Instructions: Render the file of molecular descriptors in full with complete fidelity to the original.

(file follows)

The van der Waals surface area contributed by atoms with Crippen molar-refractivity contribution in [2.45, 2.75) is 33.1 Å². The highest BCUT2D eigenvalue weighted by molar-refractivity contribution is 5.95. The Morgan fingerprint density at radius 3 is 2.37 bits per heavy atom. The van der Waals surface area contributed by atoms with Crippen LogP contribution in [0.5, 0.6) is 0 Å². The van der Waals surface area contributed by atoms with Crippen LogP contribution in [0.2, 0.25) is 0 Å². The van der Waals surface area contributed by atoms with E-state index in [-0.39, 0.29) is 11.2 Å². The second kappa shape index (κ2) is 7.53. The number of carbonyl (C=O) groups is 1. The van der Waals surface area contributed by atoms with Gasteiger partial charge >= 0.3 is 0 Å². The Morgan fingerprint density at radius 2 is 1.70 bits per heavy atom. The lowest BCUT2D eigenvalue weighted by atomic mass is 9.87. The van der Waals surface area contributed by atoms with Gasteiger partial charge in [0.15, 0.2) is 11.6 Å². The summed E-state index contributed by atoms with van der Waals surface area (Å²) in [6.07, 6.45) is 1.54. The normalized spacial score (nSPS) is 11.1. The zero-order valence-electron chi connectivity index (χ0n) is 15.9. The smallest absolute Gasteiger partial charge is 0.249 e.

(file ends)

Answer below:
The van der Waals surface area contributed by atoms with Crippen molar-refractivity contribution in [2.45, 2.75) is 33.1 Å². The highest BCUT2D eigenvalue weighted by molar-refractivity contribution is 5.95. The Morgan fingerprint density at radius 3 is 2.37 bits per heavy atom. The van der Waals surface area contributed by atoms with Crippen LogP contribution in [0.5, 0.6) is 0 Å². The van der Waals surface area contributed by atoms with Crippen LogP contribution in [0.2, 0.25) is 0 Å². The van der Waals surface area contributed by atoms with E-state index in [-0.39, 0.29) is 11.2 Å². The second kappa shape index (κ2) is 7.53. The number of carbonyl (C=O) groups is 1. The van der Waals surface area contributed by atoms with Gasteiger partial charge >= 0.3 is 0 Å². The Morgan fingerprint density at radius 2 is 1.70 bits per heavy atom. The lowest BCUT2D eigenvalue weighted by atomic mass is 9.87. The van der Waals surface area contributed by atoms with Gasteiger partial charge in [0.15, 0.2) is 11.6 Å². The summed E-state index contributed by atoms with van der Waals surface area (Å²) in [6.07, 6.45) is 1.54. The normalized spacial score (nSPS) is 11.1. The zero-order valence-electron chi connectivity index (χ0n) is 15.9. The smallest absolute Gasteiger partial charge is 0.249 e.